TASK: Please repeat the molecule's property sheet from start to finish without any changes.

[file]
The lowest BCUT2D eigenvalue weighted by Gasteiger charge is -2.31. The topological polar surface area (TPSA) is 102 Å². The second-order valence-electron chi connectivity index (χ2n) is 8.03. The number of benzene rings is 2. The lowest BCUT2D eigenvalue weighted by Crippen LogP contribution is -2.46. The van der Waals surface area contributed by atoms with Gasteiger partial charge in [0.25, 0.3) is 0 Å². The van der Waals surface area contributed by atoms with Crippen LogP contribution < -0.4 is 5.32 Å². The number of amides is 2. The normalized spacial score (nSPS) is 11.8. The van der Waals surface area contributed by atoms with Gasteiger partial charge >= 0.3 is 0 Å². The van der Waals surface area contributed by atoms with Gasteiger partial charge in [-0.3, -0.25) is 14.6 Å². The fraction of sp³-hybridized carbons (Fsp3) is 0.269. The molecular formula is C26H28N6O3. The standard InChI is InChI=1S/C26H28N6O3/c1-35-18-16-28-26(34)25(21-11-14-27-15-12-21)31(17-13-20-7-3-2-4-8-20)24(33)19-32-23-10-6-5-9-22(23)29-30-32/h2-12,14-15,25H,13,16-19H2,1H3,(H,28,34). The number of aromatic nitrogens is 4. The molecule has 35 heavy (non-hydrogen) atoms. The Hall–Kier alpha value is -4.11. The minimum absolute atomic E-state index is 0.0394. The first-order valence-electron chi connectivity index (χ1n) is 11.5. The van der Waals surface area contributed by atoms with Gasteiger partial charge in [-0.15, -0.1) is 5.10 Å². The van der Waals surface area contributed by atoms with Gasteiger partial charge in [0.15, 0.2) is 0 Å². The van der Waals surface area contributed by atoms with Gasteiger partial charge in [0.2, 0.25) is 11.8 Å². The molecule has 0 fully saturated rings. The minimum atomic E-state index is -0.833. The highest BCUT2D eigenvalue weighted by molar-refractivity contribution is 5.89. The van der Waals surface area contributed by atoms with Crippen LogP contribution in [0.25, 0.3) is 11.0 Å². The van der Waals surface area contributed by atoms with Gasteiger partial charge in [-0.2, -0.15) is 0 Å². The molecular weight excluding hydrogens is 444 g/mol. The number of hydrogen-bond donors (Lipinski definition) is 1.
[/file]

The lowest BCUT2D eigenvalue weighted by Gasteiger charge is -2.31. The topological polar surface area (TPSA) is 102 Å². The second-order valence-electron chi connectivity index (χ2n) is 8.03. The number of benzene rings is 2. The lowest BCUT2D eigenvalue weighted by Crippen LogP contribution is -2.46. The van der Waals surface area contributed by atoms with Gasteiger partial charge in [0.25, 0.3) is 0 Å². The van der Waals surface area contributed by atoms with Crippen LogP contribution < -0.4 is 5.32 Å². The number of amides is 2. The normalized spacial score (nSPS) is 11.8. The van der Waals surface area contributed by atoms with Gasteiger partial charge >= 0.3 is 0 Å². The van der Waals surface area contributed by atoms with Gasteiger partial charge in [-0.3, -0.25) is 14.6 Å². The fraction of sp³-hybridized carbons (Fsp3) is 0.269. The molecular formula is C26H28N6O3. The standard InChI is InChI=1S/C26H28N6O3/c1-35-18-16-28-26(34)25(21-11-14-27-15-12-21)31(17-13-20-7-3-2-4-8-20)24(33)19-32-23-10-6-5-9-22(23)29-30-32/h2-12,14-15,25H,13,16-19H2,1H3,(H,28,34). The number of aromatic nitrogens is 4. The molecule has 35 heavy (non-hydrogen) atoms. The Hall–Kier alpha value is -4.11. The minimum absolute atomic E-state index is 0.0394. The first-order valence-electron chi connectivity index (χ1n) is 11.5. The van der Waals surface area contributed by atoms with Gasteiger partial charge in [-0.15, -0.1) is 5.10 Å². The van der Waals surface area contributed by atoms with Gasteiger partial charge in [0.15, 0.2) is 0 Å². The van der Waals surface area contributed by atoms with Gasteiger partial charge in [0.2, 0.25) is 11.8 Å². The molecule has 0 fully saturated rings. The minimum atomic E-state index is -0.833. The highest BCUT2D eigenvalue weighted by molar-refractivity contribution is 5.89. The van der Waals surface area contributed by atoms with Crippen LogP contribution in [0.25, 0.3) is 11.0 Å². The van der Waals surface area contributed by atoms with Gasteiger partial charge in [-0.2, -0.15) is 0 Å². The molecular weight excluding hydrogens is 444 g/mol. The number of hydrogen-bond donors (Lipinski definition) is 1.